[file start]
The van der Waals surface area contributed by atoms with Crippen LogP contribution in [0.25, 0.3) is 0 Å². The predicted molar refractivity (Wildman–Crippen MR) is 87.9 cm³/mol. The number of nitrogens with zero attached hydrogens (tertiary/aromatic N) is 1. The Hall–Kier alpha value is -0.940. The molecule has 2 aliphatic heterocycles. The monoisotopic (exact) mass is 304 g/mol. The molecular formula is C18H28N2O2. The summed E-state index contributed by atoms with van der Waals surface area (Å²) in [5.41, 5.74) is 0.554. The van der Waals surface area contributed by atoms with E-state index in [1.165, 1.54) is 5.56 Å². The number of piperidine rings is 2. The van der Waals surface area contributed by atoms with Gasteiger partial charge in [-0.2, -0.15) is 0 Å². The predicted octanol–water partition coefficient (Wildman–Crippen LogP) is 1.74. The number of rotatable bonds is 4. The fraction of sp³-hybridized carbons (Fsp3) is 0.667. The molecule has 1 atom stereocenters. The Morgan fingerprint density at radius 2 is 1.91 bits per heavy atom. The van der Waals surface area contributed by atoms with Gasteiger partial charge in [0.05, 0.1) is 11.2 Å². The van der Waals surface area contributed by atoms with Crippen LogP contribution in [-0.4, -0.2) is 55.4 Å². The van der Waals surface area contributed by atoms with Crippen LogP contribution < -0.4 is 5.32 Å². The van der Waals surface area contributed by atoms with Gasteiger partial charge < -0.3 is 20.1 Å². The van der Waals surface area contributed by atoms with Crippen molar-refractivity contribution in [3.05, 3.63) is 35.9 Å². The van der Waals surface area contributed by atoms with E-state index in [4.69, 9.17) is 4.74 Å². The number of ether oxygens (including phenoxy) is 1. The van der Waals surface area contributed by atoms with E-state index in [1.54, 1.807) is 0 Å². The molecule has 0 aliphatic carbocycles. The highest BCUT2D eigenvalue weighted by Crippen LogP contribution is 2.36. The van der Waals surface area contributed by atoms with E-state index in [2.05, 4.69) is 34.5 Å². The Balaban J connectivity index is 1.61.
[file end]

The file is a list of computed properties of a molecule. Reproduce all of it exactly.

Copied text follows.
The van der Waals surface area contributed by atoms with Crippen LogP contribution in [0.25, 0.3) is 0 Å². The predicted molar refractivity (Wildman–Crippen MR) is 87.9 cm³/mol. The number of nitrogens with zero attached hydrogens (tertiary/aromatic N) is 1. The Hall–Kier alpha value is -0.940. The molecule has 2 aliphatic heterocycles. The monoisotopic (exact) mass is 304 g/mol. The molecular formula is C18H28N2O2. The summed E-state index contributed by atoms with van der Waals surface area (Å²) in [5.41, 5.74) is 0.554. The van der Waals surface area contributed by atoms with E-state index in [1.165, 1.54) is 5.56 Å². The number of piperidine rings is 2. The van der Waals surface area contributed by atoms with Gasteiger partial charge in [-0.2, -0.15) is 0 Å². The predicted octanol–water partition coefficient (Wildman–Crippen LogP) is 1.74. The number of rotatable bonds is 4. The fraction of sp³-hybridized carbons (Fsp3) is 0.667. The molecule has 1 atom stereocenters. The Morgan fingerprint density at radius 2 is 1.91 bits per heavy atom. The van der Waals surface area contributed by atoms with Gasteiger partial charge in [0.05, 0.1) is 11.2 Å². The van der Waals surface area contributed by atoms with Crippen LogP contribution in [-0.4, -0.2) is 55.4 Å². The van der Waals surface area contributed by atoms with Crippen LogP contribution < -0.4 is 5.32 Å². The van der Waals surface area contributed by atoms with Gasteiger partial charge < -0.3 is 20.1 Å². The van der Waals surface area contributed by atoms with Crippen molar-refractivity contribution in [3.05, 3.63) is 35.9 Å². The van der Waals surface area contributed by atoms with E-state index in [4.69, 9.17) is 4.74 Å². The number of ether oxygens (including phenoxy) is 1. The van der Waals surface area contributed by atoms with E-state index in [1.54, 1.807) is 0 Å². The molecule has 0 aliphatic carbocycles. The highest BCUT2D eigenvalue weighted by Crippen LogP contribution is 2.36. The van der Waals surface area contributed by atoms with E-state index in [2.05, 4.69) is 34.5 Å². The Balaban J connectivity index is 1.61.